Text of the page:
Provisioning Fedora CoreOS on OpenStack

This guide shows how to provision new Fedora CoreOS (FCOS) nodes on an OpenStack cloud environment, either private, or public (like VEXXHOST).

The steps below were tested against the OpenStack Victoria release.


Before provisioning an FCOS machine, you must have an Ignition configuration file containing your customizations. If you do not have one, see Producing an Ignition File.

If you do not want to use Ignition to get started, you can make use of the Afterburn support and provide an SSH key via the cloud provider and continue from there.

You also need to have access to an OpenStack environment and a functioning openstack CLI. Typically you’ll configure the client by using a clouds.yaml file or via environment variables. If you’re starting from scratch, this environment may need networks, SSH key pairs, security groups, etc.. set up. Please consult the OpenStack Documentation to learn more.

Downloading an OpenStack Image

Fedora CoreOS is designed to be updated automatically, with different schedules per stream. Once you have picked the relevant stream, download, verify, and decompress the latest OpenStack image:

For more information on FCOS stream offerings see Update Streams.
coreos-installer download --decompress -s $STREAM -p openstack -f qcow2.xz

Alternatively, you can manually download an OpenStack image from the download page. Verify the download, following the instructions on that page, and decompress it.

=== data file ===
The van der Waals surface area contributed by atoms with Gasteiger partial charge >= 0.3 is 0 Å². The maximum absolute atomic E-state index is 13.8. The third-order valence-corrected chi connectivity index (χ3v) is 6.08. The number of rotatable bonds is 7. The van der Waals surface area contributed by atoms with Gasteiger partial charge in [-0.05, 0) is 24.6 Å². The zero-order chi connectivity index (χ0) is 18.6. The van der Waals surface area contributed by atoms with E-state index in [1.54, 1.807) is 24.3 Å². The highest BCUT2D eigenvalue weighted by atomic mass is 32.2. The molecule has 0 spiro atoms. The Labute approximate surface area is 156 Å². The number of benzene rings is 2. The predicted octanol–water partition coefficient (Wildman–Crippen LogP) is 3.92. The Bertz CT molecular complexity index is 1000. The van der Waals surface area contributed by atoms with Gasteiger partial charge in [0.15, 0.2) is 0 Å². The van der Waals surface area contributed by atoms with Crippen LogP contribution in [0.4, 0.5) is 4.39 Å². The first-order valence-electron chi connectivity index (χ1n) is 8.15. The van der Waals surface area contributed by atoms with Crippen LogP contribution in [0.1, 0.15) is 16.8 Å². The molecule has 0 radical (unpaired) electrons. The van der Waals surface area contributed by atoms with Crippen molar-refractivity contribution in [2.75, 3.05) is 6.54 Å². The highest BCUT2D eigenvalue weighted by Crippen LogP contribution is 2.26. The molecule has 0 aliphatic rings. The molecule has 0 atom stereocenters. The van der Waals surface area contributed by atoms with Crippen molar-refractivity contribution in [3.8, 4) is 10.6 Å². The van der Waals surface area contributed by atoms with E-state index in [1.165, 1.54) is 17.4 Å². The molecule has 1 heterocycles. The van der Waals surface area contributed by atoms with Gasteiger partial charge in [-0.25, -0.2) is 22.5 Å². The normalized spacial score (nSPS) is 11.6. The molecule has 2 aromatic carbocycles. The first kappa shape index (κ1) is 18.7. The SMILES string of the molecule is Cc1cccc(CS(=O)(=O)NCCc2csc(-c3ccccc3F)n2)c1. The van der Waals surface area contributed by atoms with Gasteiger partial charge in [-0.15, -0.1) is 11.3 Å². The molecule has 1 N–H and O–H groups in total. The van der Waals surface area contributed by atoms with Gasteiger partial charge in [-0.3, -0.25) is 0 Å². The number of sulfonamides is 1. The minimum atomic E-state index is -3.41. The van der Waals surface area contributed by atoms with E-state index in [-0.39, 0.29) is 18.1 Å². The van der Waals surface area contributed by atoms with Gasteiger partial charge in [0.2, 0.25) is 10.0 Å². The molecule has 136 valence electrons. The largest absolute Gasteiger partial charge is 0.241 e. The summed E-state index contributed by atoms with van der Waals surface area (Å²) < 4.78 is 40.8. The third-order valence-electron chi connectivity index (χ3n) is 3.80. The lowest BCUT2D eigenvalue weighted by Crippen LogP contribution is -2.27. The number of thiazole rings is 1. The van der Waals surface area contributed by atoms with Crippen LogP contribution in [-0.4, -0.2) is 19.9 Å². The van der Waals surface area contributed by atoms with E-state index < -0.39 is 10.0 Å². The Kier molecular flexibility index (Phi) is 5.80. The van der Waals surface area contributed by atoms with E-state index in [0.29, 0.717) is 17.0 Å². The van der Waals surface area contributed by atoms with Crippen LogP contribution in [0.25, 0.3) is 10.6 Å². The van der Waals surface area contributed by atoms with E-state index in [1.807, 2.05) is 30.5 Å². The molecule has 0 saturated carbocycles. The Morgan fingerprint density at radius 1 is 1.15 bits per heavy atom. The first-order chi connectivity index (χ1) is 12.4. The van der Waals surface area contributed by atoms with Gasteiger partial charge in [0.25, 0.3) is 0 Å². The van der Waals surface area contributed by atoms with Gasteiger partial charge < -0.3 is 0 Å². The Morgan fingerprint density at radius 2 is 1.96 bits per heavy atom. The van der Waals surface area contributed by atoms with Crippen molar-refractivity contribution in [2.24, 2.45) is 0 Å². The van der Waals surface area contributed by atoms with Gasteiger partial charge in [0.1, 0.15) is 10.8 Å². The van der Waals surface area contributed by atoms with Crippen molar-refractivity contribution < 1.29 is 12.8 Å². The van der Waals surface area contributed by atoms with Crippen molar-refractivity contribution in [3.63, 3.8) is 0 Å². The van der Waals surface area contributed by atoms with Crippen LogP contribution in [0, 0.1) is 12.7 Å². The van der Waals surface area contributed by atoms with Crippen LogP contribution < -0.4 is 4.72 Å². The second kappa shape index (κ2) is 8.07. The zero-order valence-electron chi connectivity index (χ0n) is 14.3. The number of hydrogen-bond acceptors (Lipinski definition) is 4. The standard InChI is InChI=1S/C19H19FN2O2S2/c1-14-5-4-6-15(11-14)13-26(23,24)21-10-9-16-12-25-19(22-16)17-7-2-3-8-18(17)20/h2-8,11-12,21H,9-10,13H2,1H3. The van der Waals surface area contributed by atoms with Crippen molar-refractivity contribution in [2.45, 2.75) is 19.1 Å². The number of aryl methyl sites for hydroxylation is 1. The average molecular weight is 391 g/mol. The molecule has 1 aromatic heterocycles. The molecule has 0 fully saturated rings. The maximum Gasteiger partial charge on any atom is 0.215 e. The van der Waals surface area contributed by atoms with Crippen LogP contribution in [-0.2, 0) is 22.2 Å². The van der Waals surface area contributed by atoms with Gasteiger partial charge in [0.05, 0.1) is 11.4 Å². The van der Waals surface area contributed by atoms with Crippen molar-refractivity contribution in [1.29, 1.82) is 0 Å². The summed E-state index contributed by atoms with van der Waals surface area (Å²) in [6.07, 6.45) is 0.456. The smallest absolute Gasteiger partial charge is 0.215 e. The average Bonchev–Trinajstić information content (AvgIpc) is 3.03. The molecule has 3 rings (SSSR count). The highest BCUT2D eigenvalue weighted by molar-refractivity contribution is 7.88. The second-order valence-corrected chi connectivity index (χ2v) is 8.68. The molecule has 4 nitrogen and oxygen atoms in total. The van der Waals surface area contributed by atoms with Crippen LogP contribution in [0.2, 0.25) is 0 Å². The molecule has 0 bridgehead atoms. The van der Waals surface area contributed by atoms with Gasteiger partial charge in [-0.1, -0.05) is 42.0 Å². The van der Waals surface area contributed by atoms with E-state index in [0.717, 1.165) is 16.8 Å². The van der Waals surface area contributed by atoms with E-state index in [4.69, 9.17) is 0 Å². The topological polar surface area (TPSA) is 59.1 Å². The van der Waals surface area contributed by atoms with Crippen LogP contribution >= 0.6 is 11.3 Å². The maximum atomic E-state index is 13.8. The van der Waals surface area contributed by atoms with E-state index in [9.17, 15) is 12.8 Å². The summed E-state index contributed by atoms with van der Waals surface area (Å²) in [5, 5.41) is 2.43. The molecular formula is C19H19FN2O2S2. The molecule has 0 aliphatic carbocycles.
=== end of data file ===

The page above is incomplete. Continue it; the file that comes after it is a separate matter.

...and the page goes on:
Uploading the Image to OpenStack

Create the FCOS image in OpenStack
IMAGE=${FILE:0:-6} # pull off .qcow2
openstack image create --disk-format=qcow2 --min-disk=10 --min-ram=2 --file=$FILE $IMAGE
If you’re uploading an aarch64 disk image then add --property architecture=aarch64.
Monitor image creation progress by listing the image
openstack image list --name=$IMAGE

Launching a VM instance

Now that you have an image created in your account you can launch a VM instance. You’ll have to specify several pieces of information in the command, such as instance flavor, network information, SSH key, etc…​

You’ll also need the Ignition config you created earlier. Here it is represented in the example command as ./example.ign, which indicates a file in the current directory named example.ign.

Launching a VM instance
OPENSTACK_KEYPAIR=mykeypair # optional
INSTANCE_NAME=myinstance # choose a name
openstack server create            \
     --key-name=$OPENSTACK_KEYPAIR \
     --network=$OPENSTACK_NETWORK  \
     --flavor=$OPENSTACK_FLAVOR    \
     --image=$IMAGE                \
     --user-data ./example.ign     \
Specifying --key-name is optional if you provide an SSH key in your Ignition config.
Monitor progress of the instance creation with openstack server show $INSTANCE_NAME.

Next, if you’d like to SSH into the instance from outside the OpenStack environment, you can assign a public IP to the instance:

Create and Assign a Floating IP
openstack floating ip create $OPENSTACK_NETWORK

FLOATING_IP=  # from just created floating IP
openstack server add floating ip $INSTANCE_NAME $FLOATING_IP

Now you should be able to SSH into the instance using the IP address associated with the floating IP. If you didn’t change the defaults, the username is core and ssh core@$FLOATING_IP should work.